The criticisms have prompted an equally spirited response from another set of Democrats who are rushing to Maloney’s defense. In a high-stakes election year, his supporters contend, the party is all but obligated to embrace a realpolitik approach that recognizes political campaigning to be a results-based — and sometimes brutal — contact sport.

“Politics ain’t beanbag. We’ve gotta use every strategy we possibly can to make sure that we’re as successful as we can be in November,” said Rep. Cheri Bustos (D-Ill.), who headed the Democrats’ campaign arm in the 2020 cycle. 

“We’re grumbling about going after a sitting Republican where we have a shot of picking up that seat?” she added. “Look, I think Peter Meijer’s a decent guy, too. But this is about the numbers. We’ve got to do everything we can to keep the majority, or we’ve got Kevin McCarthy as the Speaker of the House.”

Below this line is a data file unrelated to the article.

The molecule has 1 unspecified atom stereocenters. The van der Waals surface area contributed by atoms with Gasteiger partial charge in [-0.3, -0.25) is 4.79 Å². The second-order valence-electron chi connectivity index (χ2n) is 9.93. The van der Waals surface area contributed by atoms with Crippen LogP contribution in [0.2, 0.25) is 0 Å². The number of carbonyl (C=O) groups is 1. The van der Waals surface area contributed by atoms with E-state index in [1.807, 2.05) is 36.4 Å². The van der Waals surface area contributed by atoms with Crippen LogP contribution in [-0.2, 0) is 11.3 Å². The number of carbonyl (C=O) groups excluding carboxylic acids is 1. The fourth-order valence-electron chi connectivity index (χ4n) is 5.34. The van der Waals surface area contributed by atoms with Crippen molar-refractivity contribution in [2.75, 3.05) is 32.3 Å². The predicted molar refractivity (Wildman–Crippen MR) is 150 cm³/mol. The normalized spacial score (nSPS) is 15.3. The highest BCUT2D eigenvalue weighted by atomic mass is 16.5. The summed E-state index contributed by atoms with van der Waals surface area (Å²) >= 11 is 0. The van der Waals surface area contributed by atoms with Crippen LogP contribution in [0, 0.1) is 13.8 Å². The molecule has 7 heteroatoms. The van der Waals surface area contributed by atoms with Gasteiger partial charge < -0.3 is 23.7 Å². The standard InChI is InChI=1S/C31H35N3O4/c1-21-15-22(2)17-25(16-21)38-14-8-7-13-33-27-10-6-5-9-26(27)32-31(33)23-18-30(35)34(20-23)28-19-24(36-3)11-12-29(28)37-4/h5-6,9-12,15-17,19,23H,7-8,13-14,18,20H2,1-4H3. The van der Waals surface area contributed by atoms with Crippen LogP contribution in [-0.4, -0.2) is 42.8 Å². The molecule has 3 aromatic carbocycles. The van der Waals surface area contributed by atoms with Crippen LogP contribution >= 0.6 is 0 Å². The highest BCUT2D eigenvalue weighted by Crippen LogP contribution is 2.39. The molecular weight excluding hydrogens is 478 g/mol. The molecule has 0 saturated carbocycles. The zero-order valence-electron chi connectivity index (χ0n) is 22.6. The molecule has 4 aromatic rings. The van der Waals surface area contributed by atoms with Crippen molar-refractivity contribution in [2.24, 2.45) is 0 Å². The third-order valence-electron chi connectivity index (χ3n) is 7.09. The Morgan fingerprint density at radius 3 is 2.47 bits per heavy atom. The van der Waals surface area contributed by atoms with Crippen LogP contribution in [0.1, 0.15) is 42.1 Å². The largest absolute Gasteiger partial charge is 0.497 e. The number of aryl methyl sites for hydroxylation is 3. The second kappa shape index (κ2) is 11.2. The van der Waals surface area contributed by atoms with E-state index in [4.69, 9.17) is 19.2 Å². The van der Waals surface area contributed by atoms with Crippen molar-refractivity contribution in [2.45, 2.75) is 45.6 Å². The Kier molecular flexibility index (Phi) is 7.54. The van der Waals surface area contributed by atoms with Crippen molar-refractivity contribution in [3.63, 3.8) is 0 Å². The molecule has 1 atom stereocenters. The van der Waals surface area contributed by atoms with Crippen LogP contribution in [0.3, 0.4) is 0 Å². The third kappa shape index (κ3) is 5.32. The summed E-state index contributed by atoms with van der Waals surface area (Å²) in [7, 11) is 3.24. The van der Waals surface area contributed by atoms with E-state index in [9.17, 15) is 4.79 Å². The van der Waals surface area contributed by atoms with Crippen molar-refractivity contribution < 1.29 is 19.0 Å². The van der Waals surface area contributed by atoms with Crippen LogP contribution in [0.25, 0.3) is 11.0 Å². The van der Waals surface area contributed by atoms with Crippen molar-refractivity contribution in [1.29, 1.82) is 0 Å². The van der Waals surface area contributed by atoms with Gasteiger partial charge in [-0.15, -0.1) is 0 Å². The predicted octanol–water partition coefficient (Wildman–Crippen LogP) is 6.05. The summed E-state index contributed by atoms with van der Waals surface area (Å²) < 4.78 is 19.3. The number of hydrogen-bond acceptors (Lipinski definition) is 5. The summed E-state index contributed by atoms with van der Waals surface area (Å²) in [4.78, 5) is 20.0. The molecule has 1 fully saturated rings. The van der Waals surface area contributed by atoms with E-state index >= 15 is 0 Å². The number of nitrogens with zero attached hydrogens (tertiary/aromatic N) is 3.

The DCCC ad causing controversy centers on Meijer’s primary challenger: John Gibbs, a high-level housing official under the Trump administration who has promoted a long list of conspiracy theories and false accusations against Democrats.

The DCCC’s $425,000 ad campaign appears to attack Gibbs, saying he’s “too conservative” — and too close to Trump — to represent the people of Michigan’s 3rd District. 

But in the context of the primary fight, that accusation might help Gibbs defeat Meijer.

The district lies in a conservative region where Trump remains popular among GOP primary voters, and Meijer’s vote to impeach Trump could hurt him with GOP voters.

The underlying motive of the DCCC’s gambit has not been lost on Meijer, who is accusing Democrats of hypocrisy.

“They’re talking out [of] both sides of their mouths,” Meijer said.